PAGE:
In many cases, abstinence, the discomfort of stopping using the drug, is what indicates that we have an addiction, being harder to identify while we are using.
A characteristic symptom of withdrawal syndrome is headache. Upon entering the bloodstream, caenin works by constricting blood vessels. For this reason, when we stop consuming caffeine, As the vessels widen, one may notice a feeling of tension and tingling in the head, linked to migraines and headaches. This discomfort can be variable, in terms of duration and intensity, but it is estimated that after about 2 or 9 days it subsides.
2. Increased feeling of fatigue
As mentioned earlier, the influence of caffeine activates the nervous system, which makes subjects who consume it more active. The effect of caffeine as an antagonist of adenosine, linked to the feeling of fatigue, means that after stopping its consumption, the body finds it hard to get used to the new state and you feel more and more tired. It will take a few days for the body to re-regulate and act normally without the need for caffeine.
3. Decreased concentration
The decrease in caffeine and, consequently, the greater action of adenosine which generates in the subject a greater feeling of fatigue, this can cause concentration problemsgreater difficulty staying alert and able to focus attention.
4. Mood swing
As we have seen, caffeine is a nervous system stimulant, leading to a greater feeling of energy and vitality in the individual which may be linked to a more euphoric mood. When you stop consuming caffeine, the more nerve activation decreases with the resulting feeling of fatigue they can lead to a more depressed moodduller and more irritable to see the changes that have taken place there.
5. Greater nervousness
Although stopping the consumption of caffeine often leads to a greater feeling of fatigue and exhaustion, we can also observe a more anxious behavior, since the subject will feel the need to consume. The person will want to take caffeine to try to reduce withdrawal symptoms.
How to reduce the discomfort of caffeine withdrawal syndrome?
Considering the discomfort that withdrawal symptoms can cause, it is advisable to take certain measures in order to reduce their intensity and try to relieve them more quickly. We will see how most of the proposals made to overcome abstinence more easily agree to point the finger at the need to lead a healthy life, good lifestyle habits.
1. Have a varied diet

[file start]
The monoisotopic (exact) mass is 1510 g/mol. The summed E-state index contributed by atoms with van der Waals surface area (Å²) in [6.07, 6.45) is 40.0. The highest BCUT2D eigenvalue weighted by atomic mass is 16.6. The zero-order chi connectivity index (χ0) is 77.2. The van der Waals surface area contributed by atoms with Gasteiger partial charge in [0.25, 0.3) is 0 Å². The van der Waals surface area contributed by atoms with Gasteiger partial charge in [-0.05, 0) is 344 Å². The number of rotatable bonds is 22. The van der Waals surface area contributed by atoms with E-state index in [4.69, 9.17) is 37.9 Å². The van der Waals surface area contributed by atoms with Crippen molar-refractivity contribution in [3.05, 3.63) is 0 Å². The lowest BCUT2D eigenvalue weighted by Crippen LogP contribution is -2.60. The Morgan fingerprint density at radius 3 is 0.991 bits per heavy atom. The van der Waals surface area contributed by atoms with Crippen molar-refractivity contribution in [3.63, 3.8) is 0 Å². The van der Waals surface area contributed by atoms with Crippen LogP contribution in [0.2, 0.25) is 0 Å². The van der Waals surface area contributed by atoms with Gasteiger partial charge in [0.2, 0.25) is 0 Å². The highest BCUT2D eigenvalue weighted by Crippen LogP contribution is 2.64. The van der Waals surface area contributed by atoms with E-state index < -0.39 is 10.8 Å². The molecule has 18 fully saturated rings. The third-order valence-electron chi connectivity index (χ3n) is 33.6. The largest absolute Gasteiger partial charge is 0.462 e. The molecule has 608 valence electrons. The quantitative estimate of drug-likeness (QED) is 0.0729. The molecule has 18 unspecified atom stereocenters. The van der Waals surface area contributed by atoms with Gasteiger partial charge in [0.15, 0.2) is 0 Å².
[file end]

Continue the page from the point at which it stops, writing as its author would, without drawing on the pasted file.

A symptom that can be observed during abstinence from caffeine and that we have not mentioned yet, is greater constipation. For this reason they can help us eat foods that contain fiber or that help us digest better.
Sport has many benefits both physically and mentally. It allows us to speed up the metabolism, thus also helping to reduce constipation and providing more of activity and energy about. Paradoxically, sport increases our energy level, thus fighting against the greater feeling of fatigue seen in caffeine withdrawal syndrome.
In the same way, it will also promote a better mood, since endorphins are released during sport, linked to a lesser sensation of pain and a greater ease of feeling. pleasure.
3. Drink water regularly
It is generally recommended to stay hydrated. With regard to withdrawal symptoms, especially headaches, Drinking water regularly can help reduce this discomfort.
4. Replace the caffeine with another energy drink
In order to be able to replace caffeine, we can try drinks such as juices, smoothies or smoothies that provide vitamins and nutrients to the body, while helping to reduce constipation.
5. Sleep the necessary hours
A habit that people who drink coffee or caffeinated drinks often use is to try to reduce sleep or fatigue by increasing the dose of caffeine consumed, but this way we only make the problem worse. The right intervention would be to devote the appropriate time to sleep and rest.
- Álvarez, M. and Santos, JL (2018) CEDE PIR Preparation Manual: Clinical Psychology Vol.1. CEDE: 5th Edition.
- Budney, A. and Emond, J. (2014) Caffeine addiction? Caffeine for young people? It’s time to act ! Addiction.
- Jain, S., Shanker, A., Prasad, R. & Maggu, G. (2019) Caffeine addiction: Need for awareness, research and regulatory action. Asian Journal of Psychiatry.